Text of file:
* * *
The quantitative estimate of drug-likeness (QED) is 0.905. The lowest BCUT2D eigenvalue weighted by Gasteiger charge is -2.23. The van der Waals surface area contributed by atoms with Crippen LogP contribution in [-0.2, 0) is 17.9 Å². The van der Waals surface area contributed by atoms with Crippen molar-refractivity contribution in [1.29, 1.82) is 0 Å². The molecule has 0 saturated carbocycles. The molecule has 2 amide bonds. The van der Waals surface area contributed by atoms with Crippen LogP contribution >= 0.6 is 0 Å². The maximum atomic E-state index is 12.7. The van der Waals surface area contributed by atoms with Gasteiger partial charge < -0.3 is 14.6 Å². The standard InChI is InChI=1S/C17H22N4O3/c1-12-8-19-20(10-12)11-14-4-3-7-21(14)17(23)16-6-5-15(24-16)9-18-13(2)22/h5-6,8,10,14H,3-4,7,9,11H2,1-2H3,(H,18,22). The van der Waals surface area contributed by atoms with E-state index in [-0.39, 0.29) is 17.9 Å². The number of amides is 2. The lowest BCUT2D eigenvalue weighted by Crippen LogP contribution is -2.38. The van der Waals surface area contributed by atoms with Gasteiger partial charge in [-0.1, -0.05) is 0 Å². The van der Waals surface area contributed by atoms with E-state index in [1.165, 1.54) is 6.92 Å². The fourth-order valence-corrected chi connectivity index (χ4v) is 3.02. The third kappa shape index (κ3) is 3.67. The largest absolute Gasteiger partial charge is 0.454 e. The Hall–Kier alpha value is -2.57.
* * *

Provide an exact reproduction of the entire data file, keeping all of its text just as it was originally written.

The quantitative estimate of drug-likeness (QED) is 0.905. The lowest BCUT2D eigenvalue weighted by Gasteiger charge is -2.23. The van der Waals surface area contributed by atoms with Crippen LogP contribution in [-0.2, 0) is 17.9 Å². The van der Waals surface area contributed by atoms with Crippen molar-refractivity contribution in [1.29, 1.82) is 0 Å². The molecule has 0 saturated carbocycles. The molecule has 2 amide bonds. The van der Waals surface area contributed by atoms with Crippen LogP contribution >= 0.6 is 0 Å². The maximum atomic E-state index is 12.7. The van der Waals surface area contributed by atoms with Gasteiger partial charge < -0.3 is 14.6 Å². The standard InChI is InChI=1S/C17H22N4O3/c1-12-8-19-20(10-12)11-14-4-3-7-21(14)17(23)16-6-5-15(24-16)9-18-13(2)22/h5-6,8,10,14H,3-4,7,9,11H2,1-2H3,(H,18,22). The van der Waals surface area contributed by atoms with E-state index in [-0.39, 0.29) is 17.9 Å². The number of amides is 2. The lowest BCUT2D eigenvalue weighted by Crippen LogP contribution is -2.38. The van der Waals surface area contributed by atoms with Gasteiger partial charge in [-0.1, -0.05) is 0 Å². The van der Waals surface area contributed by atoms with E-state index in [1.165, 1.54) is 6.92 Å². The fourth-order valence-corrected chi connectivity index (χ4v) is 3.02. The third kappa shape index (κ3) is 3.67. The largest absolute Gasteiger partial charge is 0.454 e. The Hall–Kier alpha value is -2.57.